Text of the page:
Focus On



Wednesday, October 09, 2019 @ 11:47 AM

Ruling in labour case ‘go-to decision’ on federal-provincial jurisdiction issue, law prof says Michael Lynk, Western University Faculty of Law

The Federal Court of Appeal has ruled a Quebec-based company is subject to federal labour law after the court determined the bulk of its work was in telecommunications despite its describing itself as a construction company, and a legal expert is saying the decision will be seminal in determining what companies will fall under federal jurisdiction in labour relations. ... [read more]

Wednesday, October 09, 2019 @ 11:09 AM

Family law fertile ground for Alberta lawyer Alex MacNab

For many lawyers, job satisfaction is linked to helping people. For Alex MacNab, it is specifically linked to helping people have a family. “On a daily basis, I’m helping people create their babies,” MacNab, a family fertility lawyer and partner with Moe Hannah LLP in Calgary, told The Lawyer’s Daily. ... [read more]

Wednesday, October 09, 2019 @ 9:28 AM

Review recommends changing, modernizing Ontario’s mortgage sector Sarita Samaroo, SST Law Professional Corporation

The Ontario government is aiming to modernize the province’s mortgage sector, and some of the recommendations contained in a recent review of the market are calling for more oversight of risky private markets and enhanced information sharing between lawyers and regulators. ... [read more]

Tuesday, October 08, 2019 @ 2:48 PM

Competition Bureau ramps up monitoring, enforcement

Competition Bureau Canada is hoping to shine a brighter light on anti-competitive activities. The new guiding light comes in the form of an expanded Merger Intelligence and Notification Unit (MINU). While the notification provisions of the Competition Act help the Competition Bureau to more easily detect most potentially anti-competitive transactions, there are shadows where the unscrupulous or the uninformed can hide ... [read more]

Tuesday, October 08, 2019 @ 11:45 AM

SCC’s fall session in Ottawa kicks off with cases on employment law, scope of criminal law power Howard Levitt

The Supreme Court of Canada resumes its busy fall session Oct. 8 with a far-reaching employment law appeal, followed by a unique case in which the Attorney General of Canada is attacking the constitutionality of a law duly authorized by Parliament. ... [read more]

Tuesday, October 08, 2019 @ 9:59 AM

‘Underinsured coverage’ on personal vehicles does not apply to on-job accidents, court rules Sheldon Gilbert sm

The Ontario Court of Appeal has ruled that drivers injured in motor vehicle accidents while on the job cannot access “underinsured coverage” under the insurance policies on their personal, domestic vehicles. Counsel involved in the decision said this case “involved a situation which had not previously been litigated in terms of whether or not specific exclusions in the standard form automobile policy import over to the OPCF 44 Underinsured Endorsement.” ... [read more]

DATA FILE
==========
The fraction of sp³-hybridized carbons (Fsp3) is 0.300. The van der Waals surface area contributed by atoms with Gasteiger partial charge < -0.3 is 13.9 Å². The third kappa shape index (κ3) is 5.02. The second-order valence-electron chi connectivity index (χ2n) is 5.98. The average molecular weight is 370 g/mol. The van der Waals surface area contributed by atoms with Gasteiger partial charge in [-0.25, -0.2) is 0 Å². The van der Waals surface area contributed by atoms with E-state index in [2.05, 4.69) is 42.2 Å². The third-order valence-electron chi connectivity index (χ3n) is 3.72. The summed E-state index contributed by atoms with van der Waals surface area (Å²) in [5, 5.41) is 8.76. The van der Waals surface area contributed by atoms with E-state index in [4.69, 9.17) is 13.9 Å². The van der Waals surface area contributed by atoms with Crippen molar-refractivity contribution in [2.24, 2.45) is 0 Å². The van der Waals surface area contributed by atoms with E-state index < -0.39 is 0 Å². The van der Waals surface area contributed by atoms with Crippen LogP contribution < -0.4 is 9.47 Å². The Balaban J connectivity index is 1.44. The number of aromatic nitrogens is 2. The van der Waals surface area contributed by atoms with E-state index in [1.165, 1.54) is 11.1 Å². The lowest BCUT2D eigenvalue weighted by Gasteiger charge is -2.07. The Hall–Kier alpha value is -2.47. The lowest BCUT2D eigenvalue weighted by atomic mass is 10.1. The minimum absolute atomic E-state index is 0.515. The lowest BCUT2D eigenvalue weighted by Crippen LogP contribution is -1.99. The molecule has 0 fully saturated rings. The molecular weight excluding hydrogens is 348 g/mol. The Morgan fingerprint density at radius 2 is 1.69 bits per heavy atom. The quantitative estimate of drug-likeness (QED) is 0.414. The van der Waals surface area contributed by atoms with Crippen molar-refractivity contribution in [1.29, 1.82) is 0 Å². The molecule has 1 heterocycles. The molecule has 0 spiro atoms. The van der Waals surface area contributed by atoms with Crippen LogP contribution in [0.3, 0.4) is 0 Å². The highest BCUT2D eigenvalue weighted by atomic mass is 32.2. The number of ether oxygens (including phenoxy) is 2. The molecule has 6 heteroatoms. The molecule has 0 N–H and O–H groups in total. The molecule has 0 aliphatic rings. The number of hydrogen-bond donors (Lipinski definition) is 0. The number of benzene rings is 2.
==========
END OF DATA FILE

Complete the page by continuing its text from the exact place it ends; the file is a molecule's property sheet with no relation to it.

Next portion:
Monday, October 07, 2019 @ 12:54 PM

Findings in articling survey ‘disheartening,’ Law Society of Alberta says Cori Ghitter, Law Society of Alberta deputy executive director and director of professionalism and policy

The Law Society of Alberta is pledging to act after a survey of law students and new lawyers in the province showed experiences of harassment and discrimination during the articling process. In addition, many of those surveyed felt the experience did not provide them with the proper amount of training as they began their legal careers. ... [read more]

Monday, October 07, 2019 @ 9:43 AM

Judge failed to instruct jury on maturity level of youth convicted of murder, court rules

The Ontario Court of Appeal has ordered a new trial for a young man convicted of killing a police officer during a traffic stop, noting the trial judge erred in instructing the jury on the age and maturity level of the accused. The decision, counsel said, highlights how “reluctant the courts are to admit, or to allow into evidence, statements made by defendants.” ... [read more]

Friday, October 04, 2019 @ 4:49 PM - Last Updated: Monday, October 07, 2019 @ 9:51 AM

Police can’t arrest those who aren’t breaking law to prevent others’ violent actions: SCC Suzanne Côté

In a decision hailed as preserving Canadians’ civil liberties, the Supreme Court of Canada has unanimously restored a $140,000 damages award to a peaceful demonstrator who was unlawfully arrested and injured by the Ontario Provincial Police in 2009 during the occupation by Indigenous protesters of disputed Crown land in Caledonia, Ont. ... [read more]

Friday, October 04, 2019 @ 8:46 AM

B.C., Alberta law societies formalize rules on trust accounts, disciplinary processes Kent Teskey, Alberta Law Society president-elect

Benchers of both the Alberta and British Columbia law societies met at the end of September, agreeing to a number of rules changes on financial disclosure and the use of fiduciary property, as well as tweaks to formal disciplinary procedures. ... [read more]